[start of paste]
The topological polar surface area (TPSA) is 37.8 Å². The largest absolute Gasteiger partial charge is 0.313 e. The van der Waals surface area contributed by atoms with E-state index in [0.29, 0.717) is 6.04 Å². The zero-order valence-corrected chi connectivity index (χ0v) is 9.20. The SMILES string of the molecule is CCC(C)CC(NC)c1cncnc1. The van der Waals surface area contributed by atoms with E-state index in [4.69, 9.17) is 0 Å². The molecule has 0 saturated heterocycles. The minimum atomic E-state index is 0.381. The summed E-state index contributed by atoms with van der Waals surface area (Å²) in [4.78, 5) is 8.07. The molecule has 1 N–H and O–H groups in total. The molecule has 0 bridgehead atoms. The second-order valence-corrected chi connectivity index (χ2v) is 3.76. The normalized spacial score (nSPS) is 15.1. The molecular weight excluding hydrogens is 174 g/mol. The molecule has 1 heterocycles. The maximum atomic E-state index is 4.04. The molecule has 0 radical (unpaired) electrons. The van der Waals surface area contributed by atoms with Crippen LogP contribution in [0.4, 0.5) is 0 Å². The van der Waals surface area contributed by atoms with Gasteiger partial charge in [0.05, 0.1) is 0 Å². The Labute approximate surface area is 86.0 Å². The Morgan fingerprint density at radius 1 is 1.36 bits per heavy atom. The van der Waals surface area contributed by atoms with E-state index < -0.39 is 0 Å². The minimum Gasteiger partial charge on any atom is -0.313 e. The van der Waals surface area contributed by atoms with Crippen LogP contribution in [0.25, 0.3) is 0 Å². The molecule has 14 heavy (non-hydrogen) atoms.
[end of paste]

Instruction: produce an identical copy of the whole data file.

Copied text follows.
The topological polar surface area (TPSA) is 37.8 Å². The largest absolute Gasteiger partial charge is 0.313 e. The van der Waals surface area contributed by atoms with E-state index in [0.29, 0.717) is 6.04 Å². The zero-order valence-corrected chi connectivity index (χ0v) is 9.20. The SMILES string of the molecule is CCC(C)CC(NC)c1cncnc1. The van der Waals surface area contributed by atoms with E-state index in [4.69, 9.17) is 0 Å². The molecule has 0 saturated heterocycles. The minimum atomic E-state index is 0.381. The summed E-state index contributed by atoms with van der Waals surface area (Å²) in [4.78, 5) is 8.07. The molecule has 1 N–H and O–H groups in total. The molecule has 0 bridgehead atoms. The second-order valence-corrected chi connectivity index (χ2v) is 3.76. The normalized spacial score (nSPS) is 15.1. The molecular weight excluding hydrogens is 174 g/mol. The molecule has 1 heterocycles. The maximum atomic E-state index is 4.04. The molecule has 0 radical (unpaired) electrons. The van der Waals surface area contributed by atoms with Crippen LogP contribution in [0.4, 0.5) is 0 Å². The van der Waals surface area contributed by atoms with Gasteiger partial charge in [0.05, 0.1) is 0 Å². The Labute approximate surface area is 86.0 Å². The Morgan fingerprint density at radius 1 is 1.36 bits per heavy atom. The van der Waals surface area contributed by atoms with E-state index < -0.39 is 0 Å². The minimum Gasteiger partial charge on any atom is -0.313 e. The van der Waals surface area contributed by atoms with Crippen LogP contribution in [0.25, 0.3) is 0 Å². The molecule has 14 heavy (non-hydrogen) atoms.